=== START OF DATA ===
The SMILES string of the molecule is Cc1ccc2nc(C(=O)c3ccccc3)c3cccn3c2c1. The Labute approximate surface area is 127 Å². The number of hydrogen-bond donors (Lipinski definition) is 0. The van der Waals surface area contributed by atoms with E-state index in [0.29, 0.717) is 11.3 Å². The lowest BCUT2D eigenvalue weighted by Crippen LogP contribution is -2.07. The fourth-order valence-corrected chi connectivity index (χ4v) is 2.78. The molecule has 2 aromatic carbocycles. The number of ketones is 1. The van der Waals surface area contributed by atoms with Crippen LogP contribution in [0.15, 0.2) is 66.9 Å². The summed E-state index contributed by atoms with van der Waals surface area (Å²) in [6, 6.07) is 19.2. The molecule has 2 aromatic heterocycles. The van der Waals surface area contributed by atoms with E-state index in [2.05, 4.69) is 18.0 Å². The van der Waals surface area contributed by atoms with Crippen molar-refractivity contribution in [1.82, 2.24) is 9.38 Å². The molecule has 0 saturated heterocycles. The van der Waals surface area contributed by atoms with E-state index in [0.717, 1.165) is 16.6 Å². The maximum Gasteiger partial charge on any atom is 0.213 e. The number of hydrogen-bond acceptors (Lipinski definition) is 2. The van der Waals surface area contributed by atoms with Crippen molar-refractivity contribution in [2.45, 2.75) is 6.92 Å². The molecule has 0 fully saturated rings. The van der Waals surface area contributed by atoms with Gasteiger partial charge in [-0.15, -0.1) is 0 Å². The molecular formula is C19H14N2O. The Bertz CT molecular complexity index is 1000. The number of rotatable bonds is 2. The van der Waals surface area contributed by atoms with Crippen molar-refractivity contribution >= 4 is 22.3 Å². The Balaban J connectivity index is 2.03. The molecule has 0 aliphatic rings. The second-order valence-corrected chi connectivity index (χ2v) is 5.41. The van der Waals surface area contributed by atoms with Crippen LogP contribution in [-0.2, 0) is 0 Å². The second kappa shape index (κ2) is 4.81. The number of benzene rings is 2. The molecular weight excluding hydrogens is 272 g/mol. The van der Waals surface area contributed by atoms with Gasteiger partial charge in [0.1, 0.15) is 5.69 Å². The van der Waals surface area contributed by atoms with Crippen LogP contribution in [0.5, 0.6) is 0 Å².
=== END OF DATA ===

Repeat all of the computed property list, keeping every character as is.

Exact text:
The SMILES string of the molecule is Cc1ccc2nc(C(=O)c3ccccc3)c3cccn3c2c1. The Labute approximate surface area is 127 Å². The number of hydrogen-bond donors (Lipinski definition) is 0. The van der Waals surface area contributed by atoms with E-state index in [0.29, 0.717) is 11.3 Å². The lowest BCUT2D eigenvalue weighted by Crippen LogP contribution is -2.07. The fourth-order valence-corrected chi connectivity index (χ4v) is 2.78. The molecule has 2 aromatic carbocycles. The number of ketones is 1. The van der Waals surface area contributed by atoms with Crippen LogP contribution in [0.15, 0.2) is 66.9 Å². The summed E-state index contributed by atoms with van der Waals surface area (Å²) in [6, 6.07) is 19.2. The molecule has 2 aromatic heterocycles. The van der Waals surface area contributed by atoms with E-state index in [2.05, 4.69) is 18.0 Å². The van der Waals surface area contributed by atoms with Crippen molar-refractivity contribution in [1.82, 2.24) is 9.38 Å². The molecule has 0 saturated heterocycles. The van der Waals surface area contributed by atoms with E-state index in [0.717, 1.165) is 16.6 Å². The maximum Gasteiger partial charge on any atom is 0.213 e. The number of hydrogen-bond acceptors (Lipinski definition) is 2. The van der Waals surface area contributed by atoms with Crippen molar-refractivity contribution in [2.45, 2.75) is 6.92 Å². The molecule has 0 fully saturated rings. The van der Waals surface area contributed by atoms with Gasteiger partial charge in [-0.15, -0.1) is 0 Å². The molecular formula is C19H14N2O. The Bertz CT molecular complexity index is 1000. The number of rotatable bonds is 2. The van der Waals surface area contributed by atoms with Crippen molar-refractivity contribution >= 4 is 22.3 Å². The Balaban J connectivity index is 2.03. The molecule has 0 aliphatic rings. The second-order valence-corrected chi connectivity index (χ2v) is 5.41. The van der Waals surface area contributed by atoms with Crippen LogP contribution in [-0.2, 0) is 0 Å². The second kappa shape index (κ2) is 4.81. The number of benzene rings is 2. The molecular weight excluding hydrogens is 272 g/mol. The van der Waals surface area contributed by atoms with Gasteiger partial charge in [0.1, 0.15) is 5.69 Å². The van der Waals surface area contributed by atoms with Crippen LogP contribution in [0.5, 0.6) is 0 Å².